Wright says that it is his understanding that city storm drains are not equipped to prevent floodwaters from backing up into the city sewer system in times of high water. Under the high volume of water experienced on Feb. 28, back-pressure contributed to flooding issues in many Portland neighborhoods.
Although some of the areas that experienced high water on Feb. 28 are in the primary flood hazard area, many of the hardest hit areas are not (including the area around East Jay Middle School and the Jay Community Center and the south side of the Salamonie River both east and west of Meridian Street.
The most recent flood hazard maps from state and federal officials are from the 1970s, and most who have seen the maps agree that an update is in order.
“Basically (the map is) saying our base flood elevation is 908 feet (above sea level). It’s saying … if you’re at or below (908 feet) … you’re in the A (flood) zone,” says Arnold.
That primary zone is designed to reflect a once in every 100 year flooding event — something that might puzzle those old enough to remember the 1957 flood. That 1957 event saw higher water in some areas of Portland (including the stretch along Meridian Street) than this time around. But on the other hand, the flooding in some parts of town was worse on Feb. 28.
“Did the event we have accurately represent the 1 percent (chance of a major flood). That map says … once in every years, there should be a flood of this magnitude … was that the 100-year event?” Arnold asks rhetorically.

What should you do?
There is no simple answer.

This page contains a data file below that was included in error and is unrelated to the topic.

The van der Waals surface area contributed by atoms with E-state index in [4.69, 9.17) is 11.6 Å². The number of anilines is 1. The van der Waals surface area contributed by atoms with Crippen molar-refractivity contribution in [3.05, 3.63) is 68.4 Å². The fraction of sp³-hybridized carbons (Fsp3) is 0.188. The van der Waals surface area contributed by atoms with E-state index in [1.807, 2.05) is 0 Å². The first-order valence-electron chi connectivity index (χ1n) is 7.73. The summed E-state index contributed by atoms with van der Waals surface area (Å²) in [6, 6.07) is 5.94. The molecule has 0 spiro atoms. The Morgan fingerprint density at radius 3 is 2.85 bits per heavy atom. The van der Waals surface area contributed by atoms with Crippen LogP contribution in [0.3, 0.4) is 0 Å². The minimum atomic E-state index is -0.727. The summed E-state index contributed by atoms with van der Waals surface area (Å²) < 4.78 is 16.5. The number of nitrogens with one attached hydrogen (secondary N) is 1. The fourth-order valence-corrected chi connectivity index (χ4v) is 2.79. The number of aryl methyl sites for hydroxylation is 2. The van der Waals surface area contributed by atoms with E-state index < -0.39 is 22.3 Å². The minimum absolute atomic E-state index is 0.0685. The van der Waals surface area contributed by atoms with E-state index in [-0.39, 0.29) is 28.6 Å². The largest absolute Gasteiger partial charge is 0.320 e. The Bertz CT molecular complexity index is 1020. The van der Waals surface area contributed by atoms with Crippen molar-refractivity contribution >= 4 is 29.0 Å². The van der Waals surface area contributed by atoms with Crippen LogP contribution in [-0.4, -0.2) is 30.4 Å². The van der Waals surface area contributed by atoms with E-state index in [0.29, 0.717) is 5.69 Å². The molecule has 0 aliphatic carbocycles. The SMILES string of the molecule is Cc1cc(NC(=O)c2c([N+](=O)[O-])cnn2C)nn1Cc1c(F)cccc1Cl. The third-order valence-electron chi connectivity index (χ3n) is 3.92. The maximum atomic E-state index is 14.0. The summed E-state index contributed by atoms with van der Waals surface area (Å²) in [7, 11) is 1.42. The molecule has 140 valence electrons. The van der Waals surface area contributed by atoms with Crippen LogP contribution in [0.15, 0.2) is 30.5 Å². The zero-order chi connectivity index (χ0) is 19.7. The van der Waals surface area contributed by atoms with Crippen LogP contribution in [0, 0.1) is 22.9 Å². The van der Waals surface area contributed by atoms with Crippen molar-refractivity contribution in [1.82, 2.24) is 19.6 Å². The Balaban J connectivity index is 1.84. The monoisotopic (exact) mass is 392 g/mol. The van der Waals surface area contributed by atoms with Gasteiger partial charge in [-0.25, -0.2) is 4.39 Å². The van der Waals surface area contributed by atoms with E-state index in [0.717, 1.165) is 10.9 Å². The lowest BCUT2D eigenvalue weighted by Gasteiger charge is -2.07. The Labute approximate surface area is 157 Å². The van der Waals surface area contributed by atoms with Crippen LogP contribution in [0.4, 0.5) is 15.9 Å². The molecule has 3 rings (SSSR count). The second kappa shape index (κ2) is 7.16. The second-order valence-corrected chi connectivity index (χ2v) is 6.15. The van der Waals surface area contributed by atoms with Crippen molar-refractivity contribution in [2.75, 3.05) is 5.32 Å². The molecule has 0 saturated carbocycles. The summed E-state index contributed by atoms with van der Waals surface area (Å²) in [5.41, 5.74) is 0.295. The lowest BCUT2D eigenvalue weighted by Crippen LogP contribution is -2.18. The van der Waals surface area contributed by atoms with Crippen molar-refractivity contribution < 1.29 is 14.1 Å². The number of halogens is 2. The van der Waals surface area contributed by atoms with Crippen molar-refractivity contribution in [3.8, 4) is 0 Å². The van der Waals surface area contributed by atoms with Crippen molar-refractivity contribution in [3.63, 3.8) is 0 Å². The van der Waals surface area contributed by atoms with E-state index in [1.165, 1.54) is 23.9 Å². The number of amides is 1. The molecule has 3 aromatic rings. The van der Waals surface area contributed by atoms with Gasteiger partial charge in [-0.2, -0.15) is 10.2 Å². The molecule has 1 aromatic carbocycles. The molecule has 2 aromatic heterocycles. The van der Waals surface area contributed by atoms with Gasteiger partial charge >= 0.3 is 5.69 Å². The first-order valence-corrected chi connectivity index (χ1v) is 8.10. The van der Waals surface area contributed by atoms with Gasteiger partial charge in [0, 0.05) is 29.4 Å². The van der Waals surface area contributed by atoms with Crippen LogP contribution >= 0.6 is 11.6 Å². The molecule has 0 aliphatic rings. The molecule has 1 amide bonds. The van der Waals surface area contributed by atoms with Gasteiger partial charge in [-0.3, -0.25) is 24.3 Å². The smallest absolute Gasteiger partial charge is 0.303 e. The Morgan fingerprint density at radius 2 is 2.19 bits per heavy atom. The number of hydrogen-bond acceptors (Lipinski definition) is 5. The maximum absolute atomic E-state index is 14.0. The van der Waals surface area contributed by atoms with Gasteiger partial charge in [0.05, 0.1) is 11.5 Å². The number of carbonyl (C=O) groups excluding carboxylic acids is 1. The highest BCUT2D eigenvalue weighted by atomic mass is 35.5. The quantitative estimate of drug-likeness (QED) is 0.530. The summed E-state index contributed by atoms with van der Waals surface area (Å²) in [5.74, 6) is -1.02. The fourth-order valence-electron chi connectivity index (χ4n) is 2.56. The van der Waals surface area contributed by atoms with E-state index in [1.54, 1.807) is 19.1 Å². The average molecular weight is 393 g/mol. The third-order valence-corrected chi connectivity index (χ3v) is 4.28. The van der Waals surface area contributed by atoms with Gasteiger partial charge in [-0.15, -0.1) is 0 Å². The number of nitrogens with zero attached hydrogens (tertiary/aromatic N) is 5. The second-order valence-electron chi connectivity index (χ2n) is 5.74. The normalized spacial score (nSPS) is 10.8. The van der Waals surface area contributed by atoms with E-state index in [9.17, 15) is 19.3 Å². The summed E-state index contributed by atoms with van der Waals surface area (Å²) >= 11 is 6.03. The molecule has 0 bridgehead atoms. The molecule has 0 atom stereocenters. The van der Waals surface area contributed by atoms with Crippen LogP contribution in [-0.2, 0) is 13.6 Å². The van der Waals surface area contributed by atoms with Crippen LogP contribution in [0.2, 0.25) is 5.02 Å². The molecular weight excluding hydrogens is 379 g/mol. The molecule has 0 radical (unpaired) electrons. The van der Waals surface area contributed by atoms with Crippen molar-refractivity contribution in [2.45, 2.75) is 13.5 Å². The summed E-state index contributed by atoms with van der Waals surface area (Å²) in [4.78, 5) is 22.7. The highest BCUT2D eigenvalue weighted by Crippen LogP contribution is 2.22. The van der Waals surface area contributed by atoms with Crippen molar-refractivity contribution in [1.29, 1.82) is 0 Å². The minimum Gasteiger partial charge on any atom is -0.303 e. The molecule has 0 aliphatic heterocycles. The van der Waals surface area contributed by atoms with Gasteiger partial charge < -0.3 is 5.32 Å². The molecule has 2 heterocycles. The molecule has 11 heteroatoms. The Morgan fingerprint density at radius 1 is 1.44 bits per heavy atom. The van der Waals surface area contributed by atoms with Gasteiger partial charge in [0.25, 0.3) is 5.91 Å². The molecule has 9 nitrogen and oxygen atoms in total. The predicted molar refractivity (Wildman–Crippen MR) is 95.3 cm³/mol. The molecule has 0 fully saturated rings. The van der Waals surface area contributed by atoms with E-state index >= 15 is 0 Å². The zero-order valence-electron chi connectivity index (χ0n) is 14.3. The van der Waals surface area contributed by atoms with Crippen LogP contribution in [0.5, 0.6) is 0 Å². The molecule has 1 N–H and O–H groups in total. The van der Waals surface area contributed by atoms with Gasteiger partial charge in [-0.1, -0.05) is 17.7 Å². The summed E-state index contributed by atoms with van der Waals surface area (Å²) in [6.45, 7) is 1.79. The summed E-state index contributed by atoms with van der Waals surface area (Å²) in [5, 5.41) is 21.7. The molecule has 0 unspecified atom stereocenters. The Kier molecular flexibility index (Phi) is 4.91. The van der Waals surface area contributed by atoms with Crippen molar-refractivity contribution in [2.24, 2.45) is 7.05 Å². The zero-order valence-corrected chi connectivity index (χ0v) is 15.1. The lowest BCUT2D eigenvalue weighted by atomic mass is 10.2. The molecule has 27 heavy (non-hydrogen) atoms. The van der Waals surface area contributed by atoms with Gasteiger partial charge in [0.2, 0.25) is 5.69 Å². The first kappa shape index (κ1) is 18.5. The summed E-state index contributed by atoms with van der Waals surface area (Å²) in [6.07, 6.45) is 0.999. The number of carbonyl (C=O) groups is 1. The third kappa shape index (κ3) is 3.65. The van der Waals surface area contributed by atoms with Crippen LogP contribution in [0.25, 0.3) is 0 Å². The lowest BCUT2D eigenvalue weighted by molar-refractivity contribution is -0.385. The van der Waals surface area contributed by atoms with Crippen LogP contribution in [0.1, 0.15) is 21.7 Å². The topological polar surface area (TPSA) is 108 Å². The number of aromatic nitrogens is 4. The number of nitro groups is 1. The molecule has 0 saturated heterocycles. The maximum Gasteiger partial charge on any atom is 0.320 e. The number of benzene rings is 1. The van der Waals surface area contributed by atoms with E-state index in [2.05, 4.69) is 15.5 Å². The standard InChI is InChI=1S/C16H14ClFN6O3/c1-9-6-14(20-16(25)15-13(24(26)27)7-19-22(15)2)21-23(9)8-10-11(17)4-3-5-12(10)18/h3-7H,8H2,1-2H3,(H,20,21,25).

For those who have a mortgage, one part of the question has been answered: You will buy flood insurance.
Wright, Arnold and Inman said that many lending institutions are now requiring mortgage-holders to pay for coverage equal to the replacement cost on the structure and not just an amount equal to the amount owed.
That could prevent the property owner from walking away after a flood and leaving the bank holding the note to a flood-ravaged structure.
Those who purchase flood insurance may also choose to add coverage for contents, although the reimbursement amounts are limited as compared to traditional coverage.
The choice of whether or not to purchase flood insurance for those in flood-prone areas but not in the primary hazard area is up to the individual.
Arnold, who says that the standard deductible (or amount the property owner is responsible for on a claim) is $1,000 for flood insurance, says many choose a higher deductible to lower premiums.
And he adds that he is not aware of any events between 1957 and this year that would have triggered payment of claims on flood insurance, meaning that someone could have theoretically been paying premiums for 54 years with no benefits.
Arnold says he has talked to three or four people about flood insurance coverage since Feb. 28, but has not sold any policies.